Context: Microvascular processes have been hypothesized to play a role in the pathogenesis of type 2 diabetes mellitus, but prospective clinical data regarding this hypothesis are unavailable.
Objective: To examine the relation of retinal arteriolar narrowing, a marker of microvascular damage from aging, hypertension, and inflammation, to incident diabetes in healthy middle-aged persons.
Design, setting, and participants: The Atherosclerosis Risk in Communities Study, an ongoing population-based, prospective cohort study in 4 US communities that began in 1987-1989. Included in this analysis were 7993 persons aged 49 to 73 years without diabetes, of whom retinal photographs were taken during the third examination (1993-1995).
Main outcome measures: Incident diabetes (defined as fasting glucose levels of > or =126 mg/dL [7.0 mmol/L], casual levels of > or =200 mg/dL [11.1 mmol/L], diabetic medications use, or physician diagnosis of diabetes at the fourth examination) by quartile of retinal arteriole-to-venule ratio (AVR).
Results: After a median follow-up of 3.5 years, 291 persons (3.6%) had incident diabetes. The incidence of diabetes was higher in persons with lower AVR at baseline (2.4%, 3.1%, 4.0%, and 5.2%, from highest to lowest AVR quartile; P for trend < .001). After controlling for fasting glucose and insulin levels, family history of diabetes, adiposity, physical activity, blood pressure, and other factors, persons in the lowest quartile of AVR were 71% more likely to develop diabetes than those in the highest quartile (odds ratio [OR], 1.71; 95% confidence interval [CI], 1.13-2.57; P for trend =.002). This association persisted with different diagnostic criteria (OR, 1.92; 95% CI, 1.10-3.36; P for trend =.01, using a fasting glucose level of > or =141 mg/dL [7.8 mmol/L] as a cutoff), and was seen even in people at lower risk of diabetes, including those without a family history of diabetes, without impaired fasting glucose, and with lower measures of adiposity.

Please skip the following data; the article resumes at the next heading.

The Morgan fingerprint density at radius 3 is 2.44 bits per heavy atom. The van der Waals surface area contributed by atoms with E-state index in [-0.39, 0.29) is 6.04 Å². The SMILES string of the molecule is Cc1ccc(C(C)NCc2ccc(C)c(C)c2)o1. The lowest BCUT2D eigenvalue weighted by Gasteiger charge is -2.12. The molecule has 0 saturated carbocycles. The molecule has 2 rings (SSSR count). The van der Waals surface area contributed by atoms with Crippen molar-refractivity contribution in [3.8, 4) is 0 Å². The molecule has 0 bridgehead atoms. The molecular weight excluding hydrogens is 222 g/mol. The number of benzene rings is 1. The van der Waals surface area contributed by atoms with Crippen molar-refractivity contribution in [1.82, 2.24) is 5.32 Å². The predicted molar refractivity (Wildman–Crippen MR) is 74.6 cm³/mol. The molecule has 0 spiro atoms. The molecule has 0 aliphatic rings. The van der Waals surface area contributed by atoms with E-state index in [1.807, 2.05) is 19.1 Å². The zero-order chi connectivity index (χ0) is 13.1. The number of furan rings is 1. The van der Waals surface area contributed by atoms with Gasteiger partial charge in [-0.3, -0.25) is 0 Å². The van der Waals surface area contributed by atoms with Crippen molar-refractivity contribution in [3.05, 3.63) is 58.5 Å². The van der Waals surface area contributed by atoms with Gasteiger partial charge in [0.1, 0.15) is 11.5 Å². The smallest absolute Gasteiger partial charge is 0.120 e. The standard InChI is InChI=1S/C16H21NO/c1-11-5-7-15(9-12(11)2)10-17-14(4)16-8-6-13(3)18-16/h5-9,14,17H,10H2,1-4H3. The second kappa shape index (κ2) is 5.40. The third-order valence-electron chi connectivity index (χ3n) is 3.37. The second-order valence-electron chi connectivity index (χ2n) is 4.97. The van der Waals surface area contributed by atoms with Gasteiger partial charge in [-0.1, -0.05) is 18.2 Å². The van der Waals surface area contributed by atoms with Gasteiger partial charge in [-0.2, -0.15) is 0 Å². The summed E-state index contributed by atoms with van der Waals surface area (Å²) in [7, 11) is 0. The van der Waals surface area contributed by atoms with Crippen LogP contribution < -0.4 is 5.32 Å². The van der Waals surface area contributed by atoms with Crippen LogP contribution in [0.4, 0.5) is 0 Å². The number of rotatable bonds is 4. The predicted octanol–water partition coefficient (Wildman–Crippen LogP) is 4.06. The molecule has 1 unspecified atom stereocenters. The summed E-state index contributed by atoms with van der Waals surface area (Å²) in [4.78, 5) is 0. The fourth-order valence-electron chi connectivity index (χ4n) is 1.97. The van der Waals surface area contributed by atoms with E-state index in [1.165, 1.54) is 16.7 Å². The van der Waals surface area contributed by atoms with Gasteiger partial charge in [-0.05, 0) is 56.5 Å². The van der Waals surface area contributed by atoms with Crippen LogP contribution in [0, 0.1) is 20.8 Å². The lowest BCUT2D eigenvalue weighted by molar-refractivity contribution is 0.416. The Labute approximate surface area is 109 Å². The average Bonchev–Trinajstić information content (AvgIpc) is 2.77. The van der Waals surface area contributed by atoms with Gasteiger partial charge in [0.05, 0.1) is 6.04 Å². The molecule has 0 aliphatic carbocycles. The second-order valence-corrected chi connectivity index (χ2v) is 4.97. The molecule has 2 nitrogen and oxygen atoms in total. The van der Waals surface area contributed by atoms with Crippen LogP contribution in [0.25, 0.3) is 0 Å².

Conclusions: Retinal arteriolar narrowing is independently associated with risk of diabetes, supporting a microvascular role in the development of clinical diabetes.